The Bungendore Mirror, 18 December 2013 Edition, wrote of the appointment of Gavin Whiteley as General Manager of the South East region of LLS and the words CO2Land org liked were “I am passionate about growing a thriving, innovative, diverse rural Australia and excited about being able to apply my skills, knowledge and experience”.

 

Transistion to LLS – NSW

Some confusion exists of the changes in NSW, and how safeguarding agriculture will continue. The November 2012 issue of the Tablelands Landholder Newsletter features John Seaman the Chairman from the Livestock Health and Pest Authorities (LHPA).  The central message is LHPA will continue to service agriculture stakeholders until LHPA, Catchment Management Authorities (CMA) and some of the Department of Primary Industries (DPI) responsible units are amalgamated into the new body in NSW called Local Land Services (LLS). The complete handover to LLS is expected to be January 2014.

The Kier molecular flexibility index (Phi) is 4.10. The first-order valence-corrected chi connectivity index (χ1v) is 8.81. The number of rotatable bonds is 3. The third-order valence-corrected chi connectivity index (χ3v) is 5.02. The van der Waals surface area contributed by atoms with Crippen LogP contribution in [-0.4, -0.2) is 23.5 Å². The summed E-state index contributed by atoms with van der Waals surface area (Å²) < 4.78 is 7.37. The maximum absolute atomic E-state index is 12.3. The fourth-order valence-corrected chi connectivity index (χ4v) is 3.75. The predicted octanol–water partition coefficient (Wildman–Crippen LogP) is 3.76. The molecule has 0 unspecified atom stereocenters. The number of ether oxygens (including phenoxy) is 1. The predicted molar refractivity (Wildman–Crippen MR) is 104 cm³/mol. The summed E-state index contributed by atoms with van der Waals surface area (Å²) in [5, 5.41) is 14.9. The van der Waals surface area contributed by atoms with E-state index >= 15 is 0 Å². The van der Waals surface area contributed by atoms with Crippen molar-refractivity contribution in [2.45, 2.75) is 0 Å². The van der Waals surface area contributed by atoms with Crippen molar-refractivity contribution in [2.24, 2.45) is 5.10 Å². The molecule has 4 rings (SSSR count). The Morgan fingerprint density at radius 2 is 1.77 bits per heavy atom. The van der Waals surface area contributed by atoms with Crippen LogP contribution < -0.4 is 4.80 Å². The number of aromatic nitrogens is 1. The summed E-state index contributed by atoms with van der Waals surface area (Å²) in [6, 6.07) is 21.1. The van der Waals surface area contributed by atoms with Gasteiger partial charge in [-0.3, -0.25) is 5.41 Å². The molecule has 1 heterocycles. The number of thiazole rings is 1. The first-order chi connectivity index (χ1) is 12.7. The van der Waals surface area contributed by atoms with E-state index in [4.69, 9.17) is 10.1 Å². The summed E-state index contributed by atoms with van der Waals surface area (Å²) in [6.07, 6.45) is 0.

CO2Land org is compelled to help clarify what is happening in the transition after we broke a story Major shake-up for DPI: Posted on October 10, 2012 by co2land. In that post as quoted “It is goodbye to Catchment Management and the Livestock Health and Pest Authorities. They are to be eliminated in a major shake-up in the provision of agricultural and catchment management services in NSW. This means a Major shake-up for the Department of Primary Industries. It is understood the new structure would be responsible for:  Agricultural advice, plant and animal pest control and biosecurity, natural resource management; and, emergency and disaster assessment and response.